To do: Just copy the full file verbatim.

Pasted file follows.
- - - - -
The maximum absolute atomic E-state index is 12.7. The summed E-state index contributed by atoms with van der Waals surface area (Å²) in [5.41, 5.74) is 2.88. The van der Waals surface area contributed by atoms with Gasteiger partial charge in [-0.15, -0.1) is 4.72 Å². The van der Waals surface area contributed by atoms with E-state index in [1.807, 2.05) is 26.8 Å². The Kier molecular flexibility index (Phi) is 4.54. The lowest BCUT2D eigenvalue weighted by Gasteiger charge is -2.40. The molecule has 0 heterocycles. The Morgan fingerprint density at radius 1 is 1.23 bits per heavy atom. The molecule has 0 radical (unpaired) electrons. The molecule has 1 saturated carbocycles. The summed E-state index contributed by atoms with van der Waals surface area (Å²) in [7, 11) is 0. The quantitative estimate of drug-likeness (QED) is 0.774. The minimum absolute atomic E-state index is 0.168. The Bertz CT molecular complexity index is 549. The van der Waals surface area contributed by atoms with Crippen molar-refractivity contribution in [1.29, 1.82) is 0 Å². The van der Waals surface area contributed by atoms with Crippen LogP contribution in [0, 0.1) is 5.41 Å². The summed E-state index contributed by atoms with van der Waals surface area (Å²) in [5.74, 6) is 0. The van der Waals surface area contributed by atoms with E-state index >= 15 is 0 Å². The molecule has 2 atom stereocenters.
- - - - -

The maximum absolute atomic E-state index is 12.7. The summed E-state index contributed by atoms with van der Waals surface area (Å²) in [5.41, 5.74) is 2.88. The van der Waals surface area contributed by atoms with Gasteiger partial charge in [-0.15, -0.1) is 4.72 Å². The van der Waals surface area contributed by atoms with E-state index in [1.807, 2.05) is 26.8 Å². The Kier molecular flexibility index (Phi) is 4.54. The lowest BCUT2D eigenvalue weighted by Gasteiger charge is -2.40. The molecule has 0 heterocycles. The Morgan fingerprint density at radius 1 is 1.23 bits per heavy atom. The molecule has 0 radical (unpaired) electrons. The molecule has 1 saturated carbocycles. The summed E-state index contributed by atoms with van der Waals surface area (Å²) in [7, 11) is 0. The quantitative estimate of drug-likeness (QED) is 0.774. The minimum absolute atomic E-state index is 0.168. The Bertz CT molecular complexity index is 549. The van der Waals surface area contributed by atoms with Crippen molar-refractivity contribution in [1.29, 1.82) is 0 Å². The van der Waals surface area contributed by atoms with Crippen LogP contribution in [0, 0.1) is 5.41 Å². The summed E-state index contributed by atoms with van der Waals surface area (Å²) in [5.74, 6) is 0. The van der Waals surface area contributed by atoms with E-state index >= 15 is 0 Å². The molecule has 2 atom stereocenters.